The Guardian Costume
The Guardian Costume was created for the 'Dots and Lines' promenade performance, Wimbledon, UAL Studio Theatre.
As a piece of theatre we were keen to include a human element within our work. Initially we saw this as visible technicians, working and managing the space in a slightly performative manner. This however developed significantly due to practical reasons regarding the guiding of audience around the space and also artistic reasons as we became interested in the Guardian character featured in the hero's tale.
In researching reference images to inspire the design, I searched key words relating to the hero's journey. These included: guardian, shapeshifter, talisman, hero etc. The images generated were often of a dark, fantasy style which immediately interested me as it offered a wealth of textures,colours and layers. In early discussions as a group, we had been drawn to the idea of a dark but beautiful style, with a feeling of mystery and fantasy.
I mocked up initial sketches to inspire the idea of a guardian character which would lead our chosen hero's (audience) through the space, visiting trigger points along their journey. The character needed to by mysterious, not obviously of our world and seemingly well travelled and wise. I took reference images from both fantasy and folk art, including Charles Freger's Wild Man photos and the broken down costumes of Rosi Flood.
Key reference images which inspired the design ideas throughout the process can be found on the group Pinterest page including images relating to costume. The patchwork of images collated on the Pinterest group helped to inform the fabrics, styles, shapes and colours incorporated into the final costume.
Please visit the collaborative project page, within the MA research section of my website for a full overview of this project.
1. The headdress was built using a plastic Viking helmet as a base, which provided the perfect support and shape to form the elaborated, horned design. This basic shape was exaggerated and extended using card and wire for strength and newspaper for depth.
2. The piece was then covered with thin strips of navy fabric, attached with a PVA water mix, to strengthen the shape and provide a flat, uniform surface. Using fabric would give a nice texture, through the wrapping process.
3. Braid was applied to the horns and wrapped to form interesting ridges.
4. Upholstery tassels, cord and braiding were added to the headdress to decorate the main section.
5. To finish a dry brushing technique was used to exaggerate the textures, blend any visible glue and age the fabrics.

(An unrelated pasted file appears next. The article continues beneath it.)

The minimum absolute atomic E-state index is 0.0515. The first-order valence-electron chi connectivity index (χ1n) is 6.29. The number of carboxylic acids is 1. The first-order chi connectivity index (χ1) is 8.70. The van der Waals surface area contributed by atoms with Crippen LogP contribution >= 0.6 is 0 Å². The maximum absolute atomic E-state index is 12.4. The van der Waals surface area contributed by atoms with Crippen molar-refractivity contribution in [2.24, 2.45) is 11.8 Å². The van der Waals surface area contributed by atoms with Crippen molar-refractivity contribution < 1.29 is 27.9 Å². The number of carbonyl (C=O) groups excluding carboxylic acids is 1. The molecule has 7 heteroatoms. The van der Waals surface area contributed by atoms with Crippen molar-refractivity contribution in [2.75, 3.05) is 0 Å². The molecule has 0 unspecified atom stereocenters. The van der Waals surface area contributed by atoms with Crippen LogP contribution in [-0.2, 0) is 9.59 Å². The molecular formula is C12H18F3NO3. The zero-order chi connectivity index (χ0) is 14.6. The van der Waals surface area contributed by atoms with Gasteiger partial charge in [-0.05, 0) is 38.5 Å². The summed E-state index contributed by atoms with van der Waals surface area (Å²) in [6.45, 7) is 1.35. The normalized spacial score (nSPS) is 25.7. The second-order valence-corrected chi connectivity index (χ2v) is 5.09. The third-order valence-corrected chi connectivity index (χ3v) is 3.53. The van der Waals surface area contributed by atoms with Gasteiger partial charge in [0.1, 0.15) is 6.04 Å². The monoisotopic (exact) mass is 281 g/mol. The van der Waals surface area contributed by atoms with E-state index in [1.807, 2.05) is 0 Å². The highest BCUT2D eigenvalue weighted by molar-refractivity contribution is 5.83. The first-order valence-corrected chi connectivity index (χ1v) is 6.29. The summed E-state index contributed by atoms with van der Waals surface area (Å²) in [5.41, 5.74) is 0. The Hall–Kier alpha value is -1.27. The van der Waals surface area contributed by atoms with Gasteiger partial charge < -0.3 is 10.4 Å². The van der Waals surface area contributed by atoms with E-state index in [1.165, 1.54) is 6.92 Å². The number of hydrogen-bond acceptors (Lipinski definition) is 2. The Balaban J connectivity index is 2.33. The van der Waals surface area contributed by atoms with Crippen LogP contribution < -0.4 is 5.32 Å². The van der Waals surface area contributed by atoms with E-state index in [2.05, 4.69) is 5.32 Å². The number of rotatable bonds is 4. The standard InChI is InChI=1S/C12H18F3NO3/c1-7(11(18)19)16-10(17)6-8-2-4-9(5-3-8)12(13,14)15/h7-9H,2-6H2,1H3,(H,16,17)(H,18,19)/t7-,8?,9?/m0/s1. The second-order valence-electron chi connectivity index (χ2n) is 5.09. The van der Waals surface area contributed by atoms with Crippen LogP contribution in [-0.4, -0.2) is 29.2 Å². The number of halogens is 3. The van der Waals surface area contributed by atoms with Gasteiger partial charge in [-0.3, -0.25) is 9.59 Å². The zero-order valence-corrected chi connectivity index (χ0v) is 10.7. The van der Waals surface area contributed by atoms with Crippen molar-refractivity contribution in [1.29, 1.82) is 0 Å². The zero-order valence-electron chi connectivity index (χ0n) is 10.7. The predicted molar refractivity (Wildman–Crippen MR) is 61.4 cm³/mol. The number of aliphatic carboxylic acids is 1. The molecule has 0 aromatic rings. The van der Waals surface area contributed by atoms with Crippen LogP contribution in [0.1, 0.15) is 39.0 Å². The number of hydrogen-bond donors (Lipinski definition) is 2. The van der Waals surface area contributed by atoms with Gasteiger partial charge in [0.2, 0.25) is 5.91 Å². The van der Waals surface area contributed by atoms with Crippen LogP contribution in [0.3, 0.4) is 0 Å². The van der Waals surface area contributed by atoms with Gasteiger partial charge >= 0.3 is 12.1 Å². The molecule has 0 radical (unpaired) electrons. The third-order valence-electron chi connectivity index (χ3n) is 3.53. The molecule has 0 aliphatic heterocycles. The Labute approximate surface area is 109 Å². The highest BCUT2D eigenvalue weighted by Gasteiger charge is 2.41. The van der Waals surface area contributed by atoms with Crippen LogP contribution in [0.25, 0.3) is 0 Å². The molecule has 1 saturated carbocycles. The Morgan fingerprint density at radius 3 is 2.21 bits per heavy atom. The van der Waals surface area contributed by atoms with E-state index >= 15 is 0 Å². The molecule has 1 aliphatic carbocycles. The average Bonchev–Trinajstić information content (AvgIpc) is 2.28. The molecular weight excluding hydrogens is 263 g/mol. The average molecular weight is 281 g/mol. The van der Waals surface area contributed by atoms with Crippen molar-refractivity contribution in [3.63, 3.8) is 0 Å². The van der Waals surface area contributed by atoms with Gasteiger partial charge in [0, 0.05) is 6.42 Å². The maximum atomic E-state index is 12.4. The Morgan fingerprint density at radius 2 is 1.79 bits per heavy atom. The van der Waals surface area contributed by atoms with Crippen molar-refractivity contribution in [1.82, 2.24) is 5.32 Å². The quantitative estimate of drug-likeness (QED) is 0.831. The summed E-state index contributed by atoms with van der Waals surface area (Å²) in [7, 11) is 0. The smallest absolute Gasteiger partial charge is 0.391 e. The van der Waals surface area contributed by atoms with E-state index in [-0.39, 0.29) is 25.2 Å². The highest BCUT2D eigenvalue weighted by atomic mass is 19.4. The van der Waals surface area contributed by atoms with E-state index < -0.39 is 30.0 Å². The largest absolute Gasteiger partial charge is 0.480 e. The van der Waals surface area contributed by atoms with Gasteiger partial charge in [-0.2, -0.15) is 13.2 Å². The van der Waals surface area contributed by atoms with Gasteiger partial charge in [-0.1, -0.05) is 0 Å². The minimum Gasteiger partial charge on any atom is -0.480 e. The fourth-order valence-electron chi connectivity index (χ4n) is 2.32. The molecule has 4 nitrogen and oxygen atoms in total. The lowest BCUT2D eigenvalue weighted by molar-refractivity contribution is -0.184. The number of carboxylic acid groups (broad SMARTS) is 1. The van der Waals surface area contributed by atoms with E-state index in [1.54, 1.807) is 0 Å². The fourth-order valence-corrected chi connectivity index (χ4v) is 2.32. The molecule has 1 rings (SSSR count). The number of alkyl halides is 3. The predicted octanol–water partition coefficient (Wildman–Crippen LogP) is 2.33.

1. A pre constructed black cloak was used as a base and lining for the cloak construction. It was hung on a mannequin for effective styling and draping.
The various fabrics and colours which had been
dyed (see blog) were arranged and pinned onto the black cloak.
3. The lace was pulled and broken down to look more delicate and cobweb like. All the flowers were removed or distorted to create a much lighter texture, which could be layered over the other fabrics. The lace fabric was draped around the main body of the cloak as a top layer, pulling all the other fabrics together. A small piece was also draped over the horns creating a more interesting silhouette and tied in the head and body sections of the costume.
4. The hessian fabric was laddered, broken down and gathered to form a high neck collar for the cloak. It was important to include definite shapes and sections so the garment appeared structured. With so many textures, colours and fabrics there was a risk the garment could become rather messy and confusing. Stepping back from the work and taking photographs throughout was an important part of the process to ensure the costume hung together as a whole and looked effective.
5. All fabrics were hand stitched and gathered into place to form the shape, texture and range of colours in the cloak.
6. An arm hole was created, which would be used to reveal the hand carrying the lantern. The fabric was shaped and gathered to make an elaborate feature of this section.
7. Strips of fabric were ripped off larger section and left to dangle, which distorted the bottom edge. Others were sewn on to add extra colour and texture.
8. Tassel edging, the same as found on the headdress, was added to the front opening to frame the shape of the cloak and tie in the two pieces. The thin blue cord found on the horns was also sewn and draped to hung down the length of the cloak.
9. Tassels were added to the sleeve area and other key points to add detail and again match in with the headdress.
10. All the fabric was distressed using acrylic paint and sandpaper to add depth, body and interest to the finished look of the cloak.